Just like fashion, writing and grammar have their own trends. Various rules come and go and we want to keep you informed of these changes so we are always submitting the best RFI responses possible. The next trend we’re going to tackle: Salutations.
The next two posts in the Writing Trends series are going to cover writing correspondence, especially the more formal cover letter, which we ask you to include in an RFI submission.
Now I did say “formal” when referring to the cover letter – and it is a formal form of correspondence – but it’s important to note that today’s formal letter writing has changed from the way most of us were trained to write in grade school. In a word, formal letter writing is now quite informal and this shift is going to be evident as we discuss salutations. But, please note, informal does not mean unprofessional.
Let’s Dig into Salutations
Most of us learned to always start a salutation with “Dear” and then use a prefix (Mr. / Mrs. / Ms.) with the recipient’s last name (Dear Mr. Anderson). When we didn’t know who we were corresponding with, we were taught to use phrases like “Dear Sir or Madam” or “To Whom it May Concern.” These are now considered out-dated approaches.
Prefixes – There are two leading reasons we have shifted away from using prefixes in our correspondence. First of all, there is an increased chance for offense in using the wrong prefix because you either don’t know the recipient’s gender (gender neutral names are on the rise) or you don’t know a woman’s marital status. Second, we are a more casual society, and have, in a lot of ways, shrugged off the convention of formality. It’s not unusual for a person, if addressed formally, to say “Oh, call me John” with an explanation that Mr. Doe was the name of his dad. So, all-around, prefixes are an outdated practice.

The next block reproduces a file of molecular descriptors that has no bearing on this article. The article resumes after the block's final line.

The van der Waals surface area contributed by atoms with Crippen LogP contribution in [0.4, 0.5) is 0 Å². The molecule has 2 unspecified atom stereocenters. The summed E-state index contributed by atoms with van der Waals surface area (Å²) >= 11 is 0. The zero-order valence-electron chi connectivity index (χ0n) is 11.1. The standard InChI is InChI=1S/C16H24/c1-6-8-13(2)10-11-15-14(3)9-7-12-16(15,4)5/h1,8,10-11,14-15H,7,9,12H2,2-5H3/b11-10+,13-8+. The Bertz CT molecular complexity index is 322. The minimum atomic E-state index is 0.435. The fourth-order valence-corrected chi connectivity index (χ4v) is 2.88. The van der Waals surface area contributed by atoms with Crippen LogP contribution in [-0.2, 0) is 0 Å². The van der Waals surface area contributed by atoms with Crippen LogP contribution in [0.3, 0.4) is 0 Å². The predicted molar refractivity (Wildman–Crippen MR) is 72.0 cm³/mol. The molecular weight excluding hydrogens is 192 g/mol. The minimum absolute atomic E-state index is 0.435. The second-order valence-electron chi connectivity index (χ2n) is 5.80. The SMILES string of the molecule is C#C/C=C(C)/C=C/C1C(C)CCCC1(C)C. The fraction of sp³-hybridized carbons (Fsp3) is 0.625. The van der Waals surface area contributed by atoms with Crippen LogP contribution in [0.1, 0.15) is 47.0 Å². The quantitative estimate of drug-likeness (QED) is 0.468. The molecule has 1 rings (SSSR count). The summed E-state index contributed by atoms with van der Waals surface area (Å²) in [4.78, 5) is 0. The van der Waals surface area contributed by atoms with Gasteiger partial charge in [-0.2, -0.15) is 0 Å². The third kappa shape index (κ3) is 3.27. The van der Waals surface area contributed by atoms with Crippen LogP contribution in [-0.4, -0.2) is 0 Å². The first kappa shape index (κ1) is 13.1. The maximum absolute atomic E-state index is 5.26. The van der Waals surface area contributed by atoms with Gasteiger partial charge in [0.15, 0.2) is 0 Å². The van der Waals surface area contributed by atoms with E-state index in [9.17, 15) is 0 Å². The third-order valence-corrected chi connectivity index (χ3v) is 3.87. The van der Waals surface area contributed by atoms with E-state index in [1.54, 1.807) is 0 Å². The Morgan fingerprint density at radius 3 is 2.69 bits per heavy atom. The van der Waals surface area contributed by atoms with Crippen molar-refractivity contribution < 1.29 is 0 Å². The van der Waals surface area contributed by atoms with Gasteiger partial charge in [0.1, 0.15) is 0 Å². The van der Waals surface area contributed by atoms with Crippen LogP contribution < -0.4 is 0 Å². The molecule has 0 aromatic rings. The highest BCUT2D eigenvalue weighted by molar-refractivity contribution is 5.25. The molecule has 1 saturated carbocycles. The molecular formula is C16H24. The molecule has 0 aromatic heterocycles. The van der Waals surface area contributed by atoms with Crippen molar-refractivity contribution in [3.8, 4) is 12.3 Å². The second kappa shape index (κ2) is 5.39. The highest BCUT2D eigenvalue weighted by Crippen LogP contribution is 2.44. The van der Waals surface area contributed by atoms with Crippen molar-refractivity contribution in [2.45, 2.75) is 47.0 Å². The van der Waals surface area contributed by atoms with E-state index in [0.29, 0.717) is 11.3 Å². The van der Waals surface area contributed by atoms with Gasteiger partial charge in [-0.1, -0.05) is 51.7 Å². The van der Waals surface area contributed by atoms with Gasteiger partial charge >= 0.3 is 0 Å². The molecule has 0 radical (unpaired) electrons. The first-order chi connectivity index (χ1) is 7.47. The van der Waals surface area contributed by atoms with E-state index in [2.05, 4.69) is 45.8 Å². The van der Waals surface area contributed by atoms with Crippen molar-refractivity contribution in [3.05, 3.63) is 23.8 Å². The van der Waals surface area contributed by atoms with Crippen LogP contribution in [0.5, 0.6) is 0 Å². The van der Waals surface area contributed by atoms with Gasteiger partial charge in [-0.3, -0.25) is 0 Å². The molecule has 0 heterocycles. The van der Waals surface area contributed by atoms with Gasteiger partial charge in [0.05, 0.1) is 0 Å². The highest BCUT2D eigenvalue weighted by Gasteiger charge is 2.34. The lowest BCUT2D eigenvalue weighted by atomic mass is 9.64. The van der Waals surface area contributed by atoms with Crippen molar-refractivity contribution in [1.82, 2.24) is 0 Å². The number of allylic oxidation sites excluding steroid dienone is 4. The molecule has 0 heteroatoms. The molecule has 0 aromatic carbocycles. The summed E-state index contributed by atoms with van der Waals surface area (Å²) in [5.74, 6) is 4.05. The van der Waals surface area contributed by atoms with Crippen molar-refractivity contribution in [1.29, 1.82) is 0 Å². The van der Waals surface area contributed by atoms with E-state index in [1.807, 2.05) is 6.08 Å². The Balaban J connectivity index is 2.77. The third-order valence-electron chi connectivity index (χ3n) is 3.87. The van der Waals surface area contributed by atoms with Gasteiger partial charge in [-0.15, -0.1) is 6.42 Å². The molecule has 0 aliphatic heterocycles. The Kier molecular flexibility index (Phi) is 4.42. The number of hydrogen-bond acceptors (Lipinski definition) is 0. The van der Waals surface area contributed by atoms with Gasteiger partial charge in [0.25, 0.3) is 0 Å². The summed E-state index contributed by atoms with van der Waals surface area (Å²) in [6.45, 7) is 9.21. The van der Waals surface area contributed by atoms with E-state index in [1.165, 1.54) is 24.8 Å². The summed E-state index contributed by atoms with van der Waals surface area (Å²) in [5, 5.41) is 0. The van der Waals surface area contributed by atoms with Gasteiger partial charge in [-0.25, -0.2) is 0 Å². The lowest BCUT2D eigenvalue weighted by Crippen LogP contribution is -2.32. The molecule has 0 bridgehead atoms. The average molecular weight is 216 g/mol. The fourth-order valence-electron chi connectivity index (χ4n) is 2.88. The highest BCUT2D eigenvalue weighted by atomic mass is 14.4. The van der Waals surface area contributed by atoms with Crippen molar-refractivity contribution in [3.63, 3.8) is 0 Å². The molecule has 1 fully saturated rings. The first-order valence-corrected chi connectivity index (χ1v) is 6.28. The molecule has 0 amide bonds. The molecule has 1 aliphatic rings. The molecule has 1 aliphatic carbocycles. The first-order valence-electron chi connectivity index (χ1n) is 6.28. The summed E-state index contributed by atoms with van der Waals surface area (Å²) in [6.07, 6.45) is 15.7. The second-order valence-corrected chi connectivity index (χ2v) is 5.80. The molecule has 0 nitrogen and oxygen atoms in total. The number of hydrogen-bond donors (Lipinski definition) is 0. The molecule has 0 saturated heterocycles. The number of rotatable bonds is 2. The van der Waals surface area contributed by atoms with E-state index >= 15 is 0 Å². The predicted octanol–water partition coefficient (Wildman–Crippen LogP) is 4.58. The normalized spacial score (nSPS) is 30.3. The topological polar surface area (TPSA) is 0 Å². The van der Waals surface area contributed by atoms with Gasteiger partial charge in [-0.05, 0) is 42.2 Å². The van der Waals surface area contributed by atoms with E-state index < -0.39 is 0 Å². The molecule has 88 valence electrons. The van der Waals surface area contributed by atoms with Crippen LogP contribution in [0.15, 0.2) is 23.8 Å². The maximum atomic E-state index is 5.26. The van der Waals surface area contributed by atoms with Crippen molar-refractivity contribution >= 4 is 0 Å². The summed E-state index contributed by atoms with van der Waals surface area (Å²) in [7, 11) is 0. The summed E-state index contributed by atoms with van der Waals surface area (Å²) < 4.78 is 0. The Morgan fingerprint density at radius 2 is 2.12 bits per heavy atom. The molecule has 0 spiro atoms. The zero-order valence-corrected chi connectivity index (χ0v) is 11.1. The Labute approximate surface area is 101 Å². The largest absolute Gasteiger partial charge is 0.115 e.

Trend Fix – Instead of using prefixes with a persons last name, keep it informal and eliminate any chance for offense by using the recipient’s first name. That’s it. Easy-peasy.
Using “Dear” – In our personal lives “Dear” is a term typically reserved for use within close-knit or intimate relationships. It’s a term of endearment and implies a certain amount of familiarity with the person it references. Therefore, it is kind of odd to use it in professional correspondence.
Trend Fix – Don’t use “Dear.” In fact, don’t use any kind of greeting. It’s unnecessary.
Non-Specific Salutations: The use of “Dear Sir or Madam” or “To Whom it May Concern” says a couple things about the author:
- They don’t know anything about the letter’s recipient.
- They couldn’t be bothered to do a quick bit of googling to find out who they should address the letter to.
When I receive a letter addressed to “Dear Sir or Madam” at home, it immediately goes into the trash because I don’t want to be bothered by someone who doesn’t know what to call me. It’s a bit different story at work. I do read it, but it doesn’t take a high priority. Let’s face it, we’re all busy people and are inundated by information. So we weed through things as quickly as possible and prioritize by what engages us. “To Whom it May Concern” is not engaging.
Trend Fix – If you do not have the name of a person for your letter, insert a subject line much like we use in email. So, using an RFI cover letter as an example, in the line where the salutation would go, instead write “Subject: Project Bumble Bee RFI Response” and then continue with your letter on the next line.
There you have it! Salutations in 2015. Questions? Thoughts? Comment below!
Please note, that when you do submit an RFI response with a cover letter, we want you to address it to the lead rep on the project. So in this instance, you would not use a subject line.
Other “Writing Trends” Topics:
Categories: Tips & Tricks